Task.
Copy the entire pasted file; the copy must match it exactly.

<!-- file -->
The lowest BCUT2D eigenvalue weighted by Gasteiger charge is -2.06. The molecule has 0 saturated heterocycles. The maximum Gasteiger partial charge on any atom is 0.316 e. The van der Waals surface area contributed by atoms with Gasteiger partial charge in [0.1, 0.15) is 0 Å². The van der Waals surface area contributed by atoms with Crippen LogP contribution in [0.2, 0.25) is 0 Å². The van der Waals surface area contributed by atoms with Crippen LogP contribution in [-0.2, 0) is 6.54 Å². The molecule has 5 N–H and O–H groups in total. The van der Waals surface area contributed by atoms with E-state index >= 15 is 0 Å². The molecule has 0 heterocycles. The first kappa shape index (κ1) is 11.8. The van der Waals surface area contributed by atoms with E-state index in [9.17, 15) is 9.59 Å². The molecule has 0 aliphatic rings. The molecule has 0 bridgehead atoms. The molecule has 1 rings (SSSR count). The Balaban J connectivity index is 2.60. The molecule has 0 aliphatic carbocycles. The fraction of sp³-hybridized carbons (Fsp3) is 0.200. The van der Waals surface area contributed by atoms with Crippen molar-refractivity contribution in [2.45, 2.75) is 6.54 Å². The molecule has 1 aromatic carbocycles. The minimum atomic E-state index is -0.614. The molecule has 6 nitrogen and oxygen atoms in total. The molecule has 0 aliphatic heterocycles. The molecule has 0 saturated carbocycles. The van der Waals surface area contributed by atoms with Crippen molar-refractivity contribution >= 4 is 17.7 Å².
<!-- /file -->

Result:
The lowest BCUT2D eigenvalue weighted by Gasteiger charge is -2.06. The molecule has 0 saturated heterocycles. The maximum Gasteiger partial charge on any atom is 0.316 e. The van der Waals surface area contributed by atoms with Gasteiger partial charge in [0.1, 0.15) is 0 Å². The van der Waals surface area contributed by atoms with Crippen LogP contribution in [0.2, 0.25) is 0 Å². The van der Waals surface area contributed by atoms with Crippen LogP contribution in [-0.2, 0) is 6.54 Å². The molecule has 5 N–H and O–H groups in total. The van der Waals surface area contributed by atoms with E-state index >= 15 is 0 Å². The molecule has 0 heterocycles. The first kappa shape index (κ1) is 11.8. The van der Waals surface area contributed by atoms with E-state index in [9.17, 15) is 9.59 Å². The molecule has 0 aliphatic rings. The molecule has 0 bridgehead atoms. The molecule has 1 rings (SSSR count). The Balaban J connectivity index is 2.60. The molecule has 0 aliphatic carbocycles. The fraction of sp³-hybridized carbons (Fsp3) is 0.200. The van der Waals surface area contributed by atoms with Crippen molar-refractivity contribution in [2.45, 2.75) is 6.54 Å². The molecule has 1 aromatic carbocycles. The minimum atomic E-state index is -0.614. The molecule has 6 nitrogen and oxygen atoms in total. The molecule has 0 aliphatic heterocycles. The molecule has 0 saturated carbocycles. The van der Waals surface area contributed by atoms with Crippen molar-refractivity contribution >= 4 is 17.7 Å².